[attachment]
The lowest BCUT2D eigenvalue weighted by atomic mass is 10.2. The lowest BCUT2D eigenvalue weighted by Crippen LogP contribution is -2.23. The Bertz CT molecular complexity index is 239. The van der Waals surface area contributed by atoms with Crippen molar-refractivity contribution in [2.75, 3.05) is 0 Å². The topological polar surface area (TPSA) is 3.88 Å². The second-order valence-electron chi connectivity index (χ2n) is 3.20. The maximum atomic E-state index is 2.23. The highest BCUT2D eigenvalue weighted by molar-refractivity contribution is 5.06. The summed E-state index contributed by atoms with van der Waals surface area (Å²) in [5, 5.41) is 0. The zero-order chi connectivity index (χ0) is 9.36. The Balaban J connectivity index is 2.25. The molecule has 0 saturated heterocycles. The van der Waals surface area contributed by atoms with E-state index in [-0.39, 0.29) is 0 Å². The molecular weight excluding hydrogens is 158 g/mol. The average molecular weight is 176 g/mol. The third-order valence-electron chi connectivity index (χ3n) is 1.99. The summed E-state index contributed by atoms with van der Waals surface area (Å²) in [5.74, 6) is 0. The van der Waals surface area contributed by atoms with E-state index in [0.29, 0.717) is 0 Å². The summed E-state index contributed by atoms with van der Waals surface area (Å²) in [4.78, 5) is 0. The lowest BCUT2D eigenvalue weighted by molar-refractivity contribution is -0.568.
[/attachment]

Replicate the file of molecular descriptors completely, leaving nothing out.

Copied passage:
The lowest BCUT2D eigenvalue weighted by atomic mass is 10.2. The lowest BCUT2D eigenvalue weighted by Crippen LogP contribution is -2.23. The Bertz CT molecular complexity index is 239. The van der Waals surface area contributed by atoms with Crippen molar-refractivity contribution in [2.75, 3.05) is 0 Å². The topological polar surface area (TPSA) is 3.88 Å². The second-order valence-electron chi connectivity index (χ2n) is 3.20. The maximum atomic E-state index is 2.23. The highest BCUT2D eigenvalue weighted by molar-refractivity contribution is 5.06. The summed E-state index contributed by atoms with van der Waals surface area (Å²) in [5, 5.41) is 0. The zero-order chi connectivity index (χ0) is 9.36. The Balaban J connectivity index is 2.25. The molecule has 0 saturated heterocycles. The van der Waals surface area contributed by atoms with E-state index in [-0.39, 0.29) is 0 Å². The molecular weight excluding hydrogens is 158 g/mol. The average molecular weight is 176 g/mol. The third-order valence-electron chi connectivity index (χ3n) is 1.99. The summed E-state index contributed by atoms with van der Waals surface area (Å²) in [5.74, 6) is 0. The van der Waals surface area contributed by atoms with E-state index in [0.29, 0.717) is 0 Å². The summed E-state index contributed by atoms with van der Waals surface area (Å²) in [4.78, 5) is 0. The lowest BCUT2D eigenvalue weighted by molar-refractivity contribution is -0.568.